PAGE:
We love Fatties – Fat Bikes, that is

I KNOW that it’s childish, but ever since I heard the term ‘Fat bikes’ I can’t stop singing the Imagination song: “Fat Bikes. To the days when the nights were young. Fat Bikes when we could do no wrong…”

There you go. Leee (sic) John’s in your head now and if you’re too young to have heard of Imagination look them up on YouTube.  One of our readers, John Moore (aka @johnclimber), who rode Killer Hill for us in Issue 4, got talking to us one day about all things mountain bike and beyond, when he suggested we might want to take a look at his secret passion – Fat Bikes.

The craze started in Alaska, when riders started to tinker with bikes so they could be pedalled across snow and, as people further south picked up the idea to use on dunes and beaches, a new form of off-road riding was born.

Bikes are referred to on some American sites as ‘rigs’ and there does seem to be a big ole beardy check-shirted Fat Bike scene in the US.  With mud guards and touring racks, they look surreal – like something Desperate Dan would own.

John, who explains the appeal of having a bike with big tyres, said: “They will ride up hill technical rocky climbs better than any bike I’ve ever ridden. They float on sand and snow like nothing else.”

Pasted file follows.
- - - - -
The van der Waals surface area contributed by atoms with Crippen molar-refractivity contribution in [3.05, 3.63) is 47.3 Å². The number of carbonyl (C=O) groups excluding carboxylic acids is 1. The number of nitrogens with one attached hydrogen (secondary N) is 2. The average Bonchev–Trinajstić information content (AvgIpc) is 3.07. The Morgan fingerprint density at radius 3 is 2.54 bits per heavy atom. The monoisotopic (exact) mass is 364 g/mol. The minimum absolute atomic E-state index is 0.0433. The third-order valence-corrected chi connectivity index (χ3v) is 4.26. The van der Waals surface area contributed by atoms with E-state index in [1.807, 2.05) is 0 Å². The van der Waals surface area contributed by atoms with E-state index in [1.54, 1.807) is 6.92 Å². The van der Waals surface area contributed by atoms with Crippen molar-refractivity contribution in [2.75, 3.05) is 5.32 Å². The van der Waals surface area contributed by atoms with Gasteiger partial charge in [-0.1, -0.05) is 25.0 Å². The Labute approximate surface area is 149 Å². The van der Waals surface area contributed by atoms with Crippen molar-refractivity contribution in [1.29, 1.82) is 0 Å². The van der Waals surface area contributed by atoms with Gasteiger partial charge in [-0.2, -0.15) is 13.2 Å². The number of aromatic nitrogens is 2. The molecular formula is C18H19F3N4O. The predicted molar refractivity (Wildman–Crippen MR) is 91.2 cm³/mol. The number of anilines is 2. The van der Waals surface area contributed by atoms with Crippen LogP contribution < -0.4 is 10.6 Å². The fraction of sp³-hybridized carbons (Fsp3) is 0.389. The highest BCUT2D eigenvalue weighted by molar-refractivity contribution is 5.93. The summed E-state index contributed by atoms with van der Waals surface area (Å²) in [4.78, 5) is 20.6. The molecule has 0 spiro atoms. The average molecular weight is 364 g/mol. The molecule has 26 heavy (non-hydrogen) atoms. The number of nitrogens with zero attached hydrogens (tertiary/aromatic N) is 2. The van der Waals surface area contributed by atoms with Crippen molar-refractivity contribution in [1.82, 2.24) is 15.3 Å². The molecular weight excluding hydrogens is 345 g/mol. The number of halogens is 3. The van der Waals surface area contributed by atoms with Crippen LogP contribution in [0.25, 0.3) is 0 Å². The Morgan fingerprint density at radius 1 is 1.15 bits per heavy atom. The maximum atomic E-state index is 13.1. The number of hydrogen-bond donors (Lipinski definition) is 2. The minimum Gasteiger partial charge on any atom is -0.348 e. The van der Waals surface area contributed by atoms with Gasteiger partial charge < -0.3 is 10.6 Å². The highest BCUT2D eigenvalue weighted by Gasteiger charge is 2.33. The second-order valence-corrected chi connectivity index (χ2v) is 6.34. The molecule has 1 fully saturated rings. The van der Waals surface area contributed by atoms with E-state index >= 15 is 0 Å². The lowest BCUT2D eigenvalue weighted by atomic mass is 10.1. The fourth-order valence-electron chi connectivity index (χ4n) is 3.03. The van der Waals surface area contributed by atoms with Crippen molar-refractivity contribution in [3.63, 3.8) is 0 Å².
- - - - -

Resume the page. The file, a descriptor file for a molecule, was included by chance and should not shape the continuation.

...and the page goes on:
In the UK, they are now becoming more mainstream with companies like Specialized, Kona and Trek – to name just a few – jumping on the Fat bandwagon.  Athough the scene may have started on these shores with Bruce Mathieson (Puglesy on Patrol online) in Scotland, the fifth UK Fat Bike gathering took place this summer in North Wales and the chunky club is growing every week

It’s the first time that I’ve ever ridden a bike ‘no hands’ on a beach, but riding such big bouncy tyres on the rough stuff does take practice as you get more kick back than you would from a mountain bike.

John, who learnt the lesson early on, said: “It can be very dangerous if you get airborne on them. Three days and nights in Wrexham hospital are my proof of that.

“It bounced up and hit me so hard in the nuts that I was knocked out with the pain before I hit the ground. Oh and the stem broke three of my ribs. My collar bone will never be the same again, but I still rode the same bike the very next ride, six weeks later.”

So if you’re bunny hopping logs on a ‘Fattie’, keep plenty of flex in the arms and legs – whether you have nuts or not.

About james 65 Articles
Editor of Spin Cycle Magazine

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